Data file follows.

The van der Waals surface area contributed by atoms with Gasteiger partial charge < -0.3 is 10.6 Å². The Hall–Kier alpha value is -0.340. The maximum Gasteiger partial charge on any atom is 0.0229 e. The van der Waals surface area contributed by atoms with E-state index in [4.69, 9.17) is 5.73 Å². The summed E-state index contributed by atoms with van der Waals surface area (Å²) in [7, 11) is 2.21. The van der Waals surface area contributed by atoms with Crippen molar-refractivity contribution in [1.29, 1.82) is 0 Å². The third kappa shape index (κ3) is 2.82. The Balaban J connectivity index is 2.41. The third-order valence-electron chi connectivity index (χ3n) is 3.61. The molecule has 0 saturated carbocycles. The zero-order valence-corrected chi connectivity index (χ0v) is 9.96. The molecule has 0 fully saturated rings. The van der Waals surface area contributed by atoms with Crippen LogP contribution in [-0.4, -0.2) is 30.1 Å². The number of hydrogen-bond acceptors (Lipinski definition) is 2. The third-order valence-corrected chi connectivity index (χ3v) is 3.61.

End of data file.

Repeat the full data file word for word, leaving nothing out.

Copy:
The van der Waals surface area contributed by atoms with Gasteiger partial charge < -0.3 is 10.6 Å². The Hall–Kier alpha value is -0.340. The maximum Gasteiger partial charge on any atom is 0.0229 e. The van der Waals surface area contributed by atoms with E-state index in [4.69, 9.17) is 5.73 Å². The summed E-state index contributed by atoms with van der Waals surface area (Å²) in [7, 11) is 2.21. The van der Waals surface area contributed by atoms with Crippen molar-refractivity contribution in [1.29, 1.82) is 0 Å². The third kappa shape index (κ3) is 2.82. The Balaban J connectivity index is 2.41. The third-order valence-electron chi connectivity index (χ3n) is 3.61. The molecule has 0 saturated carbocycles. The zero-order valence-corrected chi connectivity index (χ0v) is 9.96. The molecule has 0 fully saturated rings. The van der Waals surface area contributed by atoms with Crippen LogP contribution in [-0.4, -0.2) is 30.1 Å². The number of hydrogen-bond acceptors (Lipinski definition) is 2. The third-order valence-corrected chi connectivity index (χ3v) is 3.61.